Shifting Boundaries
Redistricting Home
1956 1958
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The 1950s: 1957

The Legislature Responds

Through Initiative 199, the League of Women Voters and its supporters attempted to force redistricting and remedy the growing urban/rural imbalance in representation throughout Washington. Their actions also had the effect of threatening many incumbent legislators. The Legislature could amend an initiative by a two-thirds vote of both houses, and in 1957 Senate Majority Leader Bob Greive set out to do just that. Despite the tremendous odds against pulling together such a large majority, Greive succeeded in passing an amendment to Initiative 199 that redrew a large percentage of the district boundaries established by the measure.

Some of the initiative's backers construed the action as an example of underhanded political dealings, but many in the Legislature truly thought that their redistricting plan was better than the League's. "We accounted for everybody...we listened to the incumbents," said Senator Greive, who also noted that the legislators had access to more information, including first-hand knowledge of the peculiarities of different districts.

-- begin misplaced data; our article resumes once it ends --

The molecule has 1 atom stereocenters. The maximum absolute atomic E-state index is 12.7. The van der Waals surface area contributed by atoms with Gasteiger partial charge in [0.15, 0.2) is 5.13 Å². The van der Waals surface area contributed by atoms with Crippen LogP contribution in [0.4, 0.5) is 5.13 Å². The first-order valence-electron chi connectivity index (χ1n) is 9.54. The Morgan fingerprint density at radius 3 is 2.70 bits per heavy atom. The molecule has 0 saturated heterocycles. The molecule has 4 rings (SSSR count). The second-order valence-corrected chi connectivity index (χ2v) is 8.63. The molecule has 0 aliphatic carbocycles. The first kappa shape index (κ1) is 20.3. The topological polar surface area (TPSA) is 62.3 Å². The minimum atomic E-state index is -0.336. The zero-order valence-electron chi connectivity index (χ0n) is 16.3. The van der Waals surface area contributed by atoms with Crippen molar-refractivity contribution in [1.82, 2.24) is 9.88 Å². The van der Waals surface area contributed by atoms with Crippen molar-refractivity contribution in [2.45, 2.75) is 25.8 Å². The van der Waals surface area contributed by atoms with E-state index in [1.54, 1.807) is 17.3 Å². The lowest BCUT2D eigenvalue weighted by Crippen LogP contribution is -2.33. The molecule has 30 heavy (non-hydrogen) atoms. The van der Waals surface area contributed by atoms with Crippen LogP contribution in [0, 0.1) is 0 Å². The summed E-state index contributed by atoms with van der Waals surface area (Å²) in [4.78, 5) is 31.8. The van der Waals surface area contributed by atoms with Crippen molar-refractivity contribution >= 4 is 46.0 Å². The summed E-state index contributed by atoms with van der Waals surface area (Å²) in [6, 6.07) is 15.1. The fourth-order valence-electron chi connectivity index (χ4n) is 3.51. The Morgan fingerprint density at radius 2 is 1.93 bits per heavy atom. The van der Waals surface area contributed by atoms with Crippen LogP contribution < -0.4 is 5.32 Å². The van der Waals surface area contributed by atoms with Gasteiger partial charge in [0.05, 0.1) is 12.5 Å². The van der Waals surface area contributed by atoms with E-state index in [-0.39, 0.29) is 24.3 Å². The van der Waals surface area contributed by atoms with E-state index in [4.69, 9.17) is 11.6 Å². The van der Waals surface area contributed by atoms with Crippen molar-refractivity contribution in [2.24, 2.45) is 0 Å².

Despite these claims, Governor Albert Rosellini was skeptical and allowed the measure to become law without his signature. Opponents again tried to settle the issue in the courts, arguing that the legislative amendment actually repealed the initiative. The Washington State Supreme Court disagreed and in a December 1957 ruling allowed the Legislature's action to stand.


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1956 1958